Does Religiosity Influence Attitude to Mental Illness? – A survey of Medical students in a Nigerian University
Adegoke Oloruntoba Adelufosi, Olukayode Abayomi, Adeoye Oyewole, Ayantunde Ayankola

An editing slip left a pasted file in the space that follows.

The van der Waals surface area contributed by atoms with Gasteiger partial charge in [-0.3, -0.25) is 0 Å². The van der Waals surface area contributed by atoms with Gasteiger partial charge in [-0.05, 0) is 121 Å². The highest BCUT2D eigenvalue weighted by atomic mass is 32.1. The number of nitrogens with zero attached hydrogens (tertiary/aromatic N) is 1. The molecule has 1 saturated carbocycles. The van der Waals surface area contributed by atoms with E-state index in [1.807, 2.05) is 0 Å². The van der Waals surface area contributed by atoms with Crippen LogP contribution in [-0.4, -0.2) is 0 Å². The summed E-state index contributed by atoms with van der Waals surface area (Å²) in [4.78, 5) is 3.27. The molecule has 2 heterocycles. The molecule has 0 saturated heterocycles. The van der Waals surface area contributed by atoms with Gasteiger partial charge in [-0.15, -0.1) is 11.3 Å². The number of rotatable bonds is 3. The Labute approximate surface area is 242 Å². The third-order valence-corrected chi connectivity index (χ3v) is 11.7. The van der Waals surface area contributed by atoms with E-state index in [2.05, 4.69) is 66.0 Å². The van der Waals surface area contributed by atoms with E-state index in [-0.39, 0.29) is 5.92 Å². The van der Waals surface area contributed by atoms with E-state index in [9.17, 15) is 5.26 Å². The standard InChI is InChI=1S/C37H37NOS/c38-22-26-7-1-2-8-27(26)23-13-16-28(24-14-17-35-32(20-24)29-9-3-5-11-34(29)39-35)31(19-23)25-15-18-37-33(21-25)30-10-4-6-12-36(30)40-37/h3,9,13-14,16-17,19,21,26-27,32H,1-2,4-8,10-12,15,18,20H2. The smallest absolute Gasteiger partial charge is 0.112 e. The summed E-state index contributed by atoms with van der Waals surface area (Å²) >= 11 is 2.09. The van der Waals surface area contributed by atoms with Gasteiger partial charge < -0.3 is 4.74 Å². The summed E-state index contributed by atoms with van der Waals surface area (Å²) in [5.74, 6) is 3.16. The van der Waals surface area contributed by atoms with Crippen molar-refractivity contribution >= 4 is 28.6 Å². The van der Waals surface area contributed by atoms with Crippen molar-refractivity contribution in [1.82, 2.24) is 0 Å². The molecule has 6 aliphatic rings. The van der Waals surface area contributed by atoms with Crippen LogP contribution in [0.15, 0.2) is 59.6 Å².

Background: The benefits of religiosity in mental health has been documented in extant literature. However the relationship between religiosity and medical students’ attitude to mental illness has not been explored by previous studies. This study aimed to determine the relationship between religiosity and the attitude of medical students in a Nigerian university to mental illness. Methods: Fifth year medical students completed a sociodemographic and career choice questionnaire, Duke University religiosity index (DUREL) and Mental Illness: Clinician Attitude (MICA, medical student version) questionnaires. Results: Fifty four consenting medical students (male=36, female=18) completed the questionnaires. The frequency of religious service attendance (organized religious activity) had a significant negative correlation with the students’ attitude to mental illness (p= 0.021). Female medical students had significantly lower MICA scores, indicating a less stigmatizing attitude to mental illness compared to male students (p= 0.035). Conclusions: This study suggests that frequency of religious service attendance is an important variable to consider among factors influencing medical students’ attitude to mental illness. Findings from this study may be used by future interventions targeted at reducing stigma to mental illness among medical students.